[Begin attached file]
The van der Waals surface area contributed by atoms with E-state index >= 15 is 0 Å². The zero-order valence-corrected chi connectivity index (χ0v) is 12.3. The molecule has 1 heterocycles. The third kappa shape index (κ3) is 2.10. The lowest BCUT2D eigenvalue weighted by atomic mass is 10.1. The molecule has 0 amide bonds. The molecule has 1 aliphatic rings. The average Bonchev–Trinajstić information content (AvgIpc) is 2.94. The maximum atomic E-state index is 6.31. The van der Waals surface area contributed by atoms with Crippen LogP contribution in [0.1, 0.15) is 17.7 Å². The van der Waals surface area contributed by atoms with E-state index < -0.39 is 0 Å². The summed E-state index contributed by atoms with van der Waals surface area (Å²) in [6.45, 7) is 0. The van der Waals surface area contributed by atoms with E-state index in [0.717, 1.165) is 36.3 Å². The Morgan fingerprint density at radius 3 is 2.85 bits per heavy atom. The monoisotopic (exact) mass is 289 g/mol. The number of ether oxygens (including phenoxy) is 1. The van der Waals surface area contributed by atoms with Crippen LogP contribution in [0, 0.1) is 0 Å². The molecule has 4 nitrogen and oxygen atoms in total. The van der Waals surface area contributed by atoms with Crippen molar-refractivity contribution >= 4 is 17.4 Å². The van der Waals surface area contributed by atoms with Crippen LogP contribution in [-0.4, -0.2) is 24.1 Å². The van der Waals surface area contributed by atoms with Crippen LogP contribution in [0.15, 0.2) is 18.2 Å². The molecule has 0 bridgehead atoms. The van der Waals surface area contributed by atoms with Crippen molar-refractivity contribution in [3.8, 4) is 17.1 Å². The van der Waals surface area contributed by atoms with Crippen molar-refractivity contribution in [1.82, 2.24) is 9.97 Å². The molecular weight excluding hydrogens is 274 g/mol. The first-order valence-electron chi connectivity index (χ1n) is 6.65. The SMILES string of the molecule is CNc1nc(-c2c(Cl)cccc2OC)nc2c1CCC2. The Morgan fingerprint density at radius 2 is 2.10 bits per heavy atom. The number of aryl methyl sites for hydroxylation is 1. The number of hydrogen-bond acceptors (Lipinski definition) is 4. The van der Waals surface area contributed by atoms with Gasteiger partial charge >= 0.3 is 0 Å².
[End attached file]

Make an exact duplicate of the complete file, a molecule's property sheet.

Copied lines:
The van der Waals surface area contributed by atoms with E-state index >= 15 is 0 Å². The zero-order valence-corrected chi connectivity index (χ0v) is 12.3. The molecule has 1 heterocycles. The third kappa shape index (κ3) is 2.10. The lowest BCUT2D eigenvalue weighted by atomic mass is 10.1. The molecule has 0 amide bonds. The molecule has 1 aliphatic rings. The average Bonchev–Trinajstić information content (AvgIpc) is 2.94. The maximum atomic E-state index is 6.31. The van der Waals surface area contributed by atoms with Crippen LogP contribution in [0.1, 0.15) is 17.7 Å². The van der Waals surface area contributed by atoms with E-state index < -0.39 is 0 Å². The summed E-state index contributed by atoms with van der Waals surface area (Å²) in [6.45, 7) is 0. The van der Waals surface area contributed by atoms with E-state index in [0.717, 1.165) is 36.3 Å². The Morgan fingerprint density at radius 3 is 2.85 bits per heavy atom. The monoisotopic (exact) mass is 289 g/mol. The number of ether oxygens (including phenoxy) is 1. The van der Waals surface area contributed by atoms with Crippen LogP contribution in [0, 0.1) is 0 Å². The molecule has 4 nitrogen and oxygen atoms in total. The van der Waals surface area contributed by atoms with Crippen molar-refractivity contribution >= 4 is 17.4 Å². The van der Waals surface area contributed by atoms with Crippen LogP contribution in [-0.4, -0.2) is 24.1 Å². The van der Waals surface area contributed by atoms with Crippen LogP contribution in [0.15, 0.2) is 18.2 Å². The molecule has 0 bridgehead atoms. The van der Waals surface area contributed by atoms with Crippen molar-refractivity contribution in [3.8, 4) is 17.1 Å². The van der Waals surface area contributed by atoms with Crippen molar-refractivity contribution in [1.82, 2.24) is 9.97 Å². The molecular weight excluding hydrogens is 274 g/mol. The first-order valence-electron chi connectivity index (χ1n) is 6.65. The SMILES string of the molecule is CNc1nc(-c2c(Cl)cccc2OC)nc2c1CCC2. The Morgan fingerprint density at radius 2 is 2.10 bits per heavy atom. The number of aryl methyl sites for hydroxylation is 1. The number of hydrogen-bond acceptors (Lipinski definition) is 4. The van der Waals surface area contributed by atoms with Gasteiger partial charge >= 0.3 is 0 Å².